2. Explicitly revise your strategy and business plans in light of these findings: These threats need to be fully incorporated into your strategic deliberations and your performance and risk measurement frameworks. Everyone on the senior management team, as well as the board, needs to be fully informed about the types of exposures that could arise, what the potential implications of different kinds of breaches could be, how the firm is/plans going forward to manage them in a multi-layered, reward-to-potential risk prioritized way, how they should respond if and when such an attack(s) materializes and, as important, what specific aspects of cyber risk management they are personally responsible for and will be held accountable for managing according to the policies and guidelines established. To achieve these last two objectives, explicit appetites and tolerances for different types of cyber events needs to be established, monitored and reported to management and the board. And the subject should be a standing agenda item for both the board and management.
  3. Think and act “inside out” as well as “outside in”: In most, if not all, cases—given that email and social media are the most prevalent vehicles used by hackers—your employees need to be the first line of detection and defense. Continuing education, training and periodic internal testing should be mandatory for all employees and board members. The better your staff understands the possible ways in which outsiders may try to get in to your systems and the potential consequences that could ensue, the better you will be at constraining/containing potential adverse impacts.
  4. … and “bottom up” as well as “top down”: Little things are likely to matter as much (and in some cases more) than a major systems breach. The latter is certainly going to be extremely harmful if it occurs, but unless you are woefully derelict, it is very hard to achieve. It is far easier (and the much more often employed tactic) to find a weak link—such as an employee clicking on an email containing malware, giving the malware access to your system and the ability to migrate through it to find and extract data and information over time. This is why a comprehensive, layered system monitoring and reporting capability is critical. It is the electronic equivalent of the “If you see something, say something” approach that was developed after 9/11.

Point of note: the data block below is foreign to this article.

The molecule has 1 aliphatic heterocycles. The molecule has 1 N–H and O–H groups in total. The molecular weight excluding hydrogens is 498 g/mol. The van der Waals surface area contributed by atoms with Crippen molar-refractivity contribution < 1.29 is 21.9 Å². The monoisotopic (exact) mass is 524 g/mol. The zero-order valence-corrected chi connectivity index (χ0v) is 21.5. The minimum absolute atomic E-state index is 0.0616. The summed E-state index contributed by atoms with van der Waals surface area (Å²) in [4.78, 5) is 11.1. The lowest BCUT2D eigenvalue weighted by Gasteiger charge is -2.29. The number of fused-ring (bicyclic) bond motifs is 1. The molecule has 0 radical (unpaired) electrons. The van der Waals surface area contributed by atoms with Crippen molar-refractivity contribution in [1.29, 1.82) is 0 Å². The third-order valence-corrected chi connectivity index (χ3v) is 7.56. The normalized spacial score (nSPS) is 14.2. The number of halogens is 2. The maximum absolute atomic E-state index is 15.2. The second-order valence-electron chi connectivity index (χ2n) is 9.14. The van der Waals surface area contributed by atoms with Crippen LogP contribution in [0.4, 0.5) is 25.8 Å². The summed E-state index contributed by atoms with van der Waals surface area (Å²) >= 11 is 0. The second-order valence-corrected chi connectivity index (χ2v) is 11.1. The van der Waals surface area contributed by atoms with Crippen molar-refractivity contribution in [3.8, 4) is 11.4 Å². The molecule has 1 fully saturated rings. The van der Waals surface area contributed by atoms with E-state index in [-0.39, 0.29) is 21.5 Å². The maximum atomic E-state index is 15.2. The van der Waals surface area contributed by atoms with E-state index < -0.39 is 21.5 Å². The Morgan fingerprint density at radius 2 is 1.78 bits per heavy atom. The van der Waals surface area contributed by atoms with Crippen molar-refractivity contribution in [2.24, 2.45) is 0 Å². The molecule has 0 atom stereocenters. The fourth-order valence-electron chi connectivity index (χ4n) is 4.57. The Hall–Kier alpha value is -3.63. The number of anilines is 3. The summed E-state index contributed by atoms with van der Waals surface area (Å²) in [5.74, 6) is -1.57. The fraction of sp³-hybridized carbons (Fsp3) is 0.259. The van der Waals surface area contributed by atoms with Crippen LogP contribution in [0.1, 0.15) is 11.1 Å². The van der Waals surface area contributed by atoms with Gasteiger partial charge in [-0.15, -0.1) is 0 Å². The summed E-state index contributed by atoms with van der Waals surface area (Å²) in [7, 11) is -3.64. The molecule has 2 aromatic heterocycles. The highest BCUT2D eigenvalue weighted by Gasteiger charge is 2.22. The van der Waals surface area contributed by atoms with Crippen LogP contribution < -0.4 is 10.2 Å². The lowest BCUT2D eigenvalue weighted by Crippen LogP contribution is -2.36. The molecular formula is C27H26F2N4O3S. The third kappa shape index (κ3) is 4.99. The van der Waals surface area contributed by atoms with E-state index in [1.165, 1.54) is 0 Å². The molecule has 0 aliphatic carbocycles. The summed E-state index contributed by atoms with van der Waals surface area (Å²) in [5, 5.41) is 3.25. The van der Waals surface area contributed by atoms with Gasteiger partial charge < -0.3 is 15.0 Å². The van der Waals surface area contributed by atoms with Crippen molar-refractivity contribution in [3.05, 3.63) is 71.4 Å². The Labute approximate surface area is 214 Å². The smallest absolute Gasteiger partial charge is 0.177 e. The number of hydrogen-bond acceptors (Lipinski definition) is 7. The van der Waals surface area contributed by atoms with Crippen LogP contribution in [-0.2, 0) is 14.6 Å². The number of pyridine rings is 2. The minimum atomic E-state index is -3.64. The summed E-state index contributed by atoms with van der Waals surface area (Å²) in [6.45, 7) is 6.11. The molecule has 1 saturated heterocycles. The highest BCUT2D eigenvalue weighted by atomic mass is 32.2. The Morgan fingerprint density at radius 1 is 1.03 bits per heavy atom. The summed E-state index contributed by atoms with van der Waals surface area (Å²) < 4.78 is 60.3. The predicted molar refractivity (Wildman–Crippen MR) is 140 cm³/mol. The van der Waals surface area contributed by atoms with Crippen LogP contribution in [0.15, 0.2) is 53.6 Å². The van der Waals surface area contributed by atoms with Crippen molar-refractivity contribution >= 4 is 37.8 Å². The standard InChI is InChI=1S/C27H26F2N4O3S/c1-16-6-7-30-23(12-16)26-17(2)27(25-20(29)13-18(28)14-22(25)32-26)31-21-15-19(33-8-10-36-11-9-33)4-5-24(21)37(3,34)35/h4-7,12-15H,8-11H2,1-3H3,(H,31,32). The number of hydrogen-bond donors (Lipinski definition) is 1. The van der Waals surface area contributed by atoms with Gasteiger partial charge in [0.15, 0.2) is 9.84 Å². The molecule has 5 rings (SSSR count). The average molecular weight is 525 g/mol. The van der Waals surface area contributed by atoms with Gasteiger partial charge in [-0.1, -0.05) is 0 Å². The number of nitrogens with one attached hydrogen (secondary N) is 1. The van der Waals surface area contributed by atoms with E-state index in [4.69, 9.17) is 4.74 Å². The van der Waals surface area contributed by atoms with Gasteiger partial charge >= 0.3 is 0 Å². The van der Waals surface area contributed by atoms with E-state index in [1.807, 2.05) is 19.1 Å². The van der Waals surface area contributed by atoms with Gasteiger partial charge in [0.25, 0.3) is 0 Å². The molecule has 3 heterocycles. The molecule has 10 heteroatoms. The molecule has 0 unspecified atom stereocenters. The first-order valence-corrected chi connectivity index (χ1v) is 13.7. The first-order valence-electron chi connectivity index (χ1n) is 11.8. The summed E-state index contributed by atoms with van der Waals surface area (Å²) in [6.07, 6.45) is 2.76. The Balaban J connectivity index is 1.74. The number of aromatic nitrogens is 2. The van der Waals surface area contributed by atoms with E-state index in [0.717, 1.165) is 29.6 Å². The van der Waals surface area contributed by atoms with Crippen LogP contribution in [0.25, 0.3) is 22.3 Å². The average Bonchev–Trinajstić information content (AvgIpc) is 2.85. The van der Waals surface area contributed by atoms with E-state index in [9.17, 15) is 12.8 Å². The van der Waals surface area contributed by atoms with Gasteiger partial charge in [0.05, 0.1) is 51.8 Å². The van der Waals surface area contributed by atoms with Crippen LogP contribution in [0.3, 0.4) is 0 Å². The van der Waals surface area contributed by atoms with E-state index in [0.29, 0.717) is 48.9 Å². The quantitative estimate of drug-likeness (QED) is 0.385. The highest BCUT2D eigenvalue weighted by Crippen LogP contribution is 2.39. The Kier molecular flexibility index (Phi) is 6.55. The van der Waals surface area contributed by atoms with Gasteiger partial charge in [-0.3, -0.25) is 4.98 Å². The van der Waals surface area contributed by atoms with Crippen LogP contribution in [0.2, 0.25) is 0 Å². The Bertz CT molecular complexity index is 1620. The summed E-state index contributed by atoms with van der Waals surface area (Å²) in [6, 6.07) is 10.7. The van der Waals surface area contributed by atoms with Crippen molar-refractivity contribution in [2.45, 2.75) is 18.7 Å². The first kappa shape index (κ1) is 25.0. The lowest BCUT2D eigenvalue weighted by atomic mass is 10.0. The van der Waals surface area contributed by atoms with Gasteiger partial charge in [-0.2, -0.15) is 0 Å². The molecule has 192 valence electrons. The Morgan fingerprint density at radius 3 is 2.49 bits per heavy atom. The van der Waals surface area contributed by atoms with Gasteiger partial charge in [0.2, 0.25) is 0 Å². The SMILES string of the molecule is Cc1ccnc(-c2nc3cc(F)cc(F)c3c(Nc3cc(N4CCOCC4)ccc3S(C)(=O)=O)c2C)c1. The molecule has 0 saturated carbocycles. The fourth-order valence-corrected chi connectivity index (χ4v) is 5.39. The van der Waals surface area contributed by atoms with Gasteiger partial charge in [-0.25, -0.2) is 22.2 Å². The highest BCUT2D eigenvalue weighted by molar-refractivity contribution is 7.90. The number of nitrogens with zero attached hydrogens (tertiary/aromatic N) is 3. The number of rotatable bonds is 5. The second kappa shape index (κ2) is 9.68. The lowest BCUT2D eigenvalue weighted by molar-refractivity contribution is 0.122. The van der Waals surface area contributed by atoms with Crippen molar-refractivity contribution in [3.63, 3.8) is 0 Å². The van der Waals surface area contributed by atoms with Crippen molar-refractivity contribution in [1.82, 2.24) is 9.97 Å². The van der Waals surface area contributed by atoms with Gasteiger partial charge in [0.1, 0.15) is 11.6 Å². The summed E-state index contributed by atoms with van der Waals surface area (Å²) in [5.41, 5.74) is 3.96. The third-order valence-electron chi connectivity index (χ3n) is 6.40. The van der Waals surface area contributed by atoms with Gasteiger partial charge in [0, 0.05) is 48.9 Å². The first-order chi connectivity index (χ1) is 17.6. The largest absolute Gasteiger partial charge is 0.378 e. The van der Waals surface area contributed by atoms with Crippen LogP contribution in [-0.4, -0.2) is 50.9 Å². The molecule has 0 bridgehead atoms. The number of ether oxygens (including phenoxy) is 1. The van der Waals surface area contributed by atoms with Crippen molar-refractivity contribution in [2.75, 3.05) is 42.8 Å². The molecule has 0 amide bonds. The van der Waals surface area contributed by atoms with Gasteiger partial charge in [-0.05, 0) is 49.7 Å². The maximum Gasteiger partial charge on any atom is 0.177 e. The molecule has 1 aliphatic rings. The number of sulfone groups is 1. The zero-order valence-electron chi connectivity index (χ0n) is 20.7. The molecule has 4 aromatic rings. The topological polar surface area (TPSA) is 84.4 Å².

There is a great deal more that needs to be done to create a top-notch cybersecurity framework, as the devil truly is in the details. Regrettably, the almost daily headlines suggest that far too many firms, governments, and other entities have yet to achieve even this level of proficiency.

Bob Kopech

Adjunct Assistant Professor of International and Public Affairs, Columbia University and former Vice President and Group Chief Risk Officer, World Bank

Bob Kopech is an adjunct assistant professor of International and Public Affairs at Columbia University. He previously served as vice president and group chief risk officer at the World Bank. Before joining the World Bank he spent 16 years with Oliver Wyman, where he was a vice chairman and managing director and a lead developer of the Corporate Risk Practice. He also founded and led, for ten years, the firm’s Global Emerging Markets Practice. Prior to that, he spent 19 years at J.P. Morgan in a variety of senior positions in Emerging Markets ranging from portfolio management to sovereign debt trading to corporate finance and risk management. He can be reached at:

Get ahead in a rapidly changing world. Sign up for our daily newsletter. Subscribe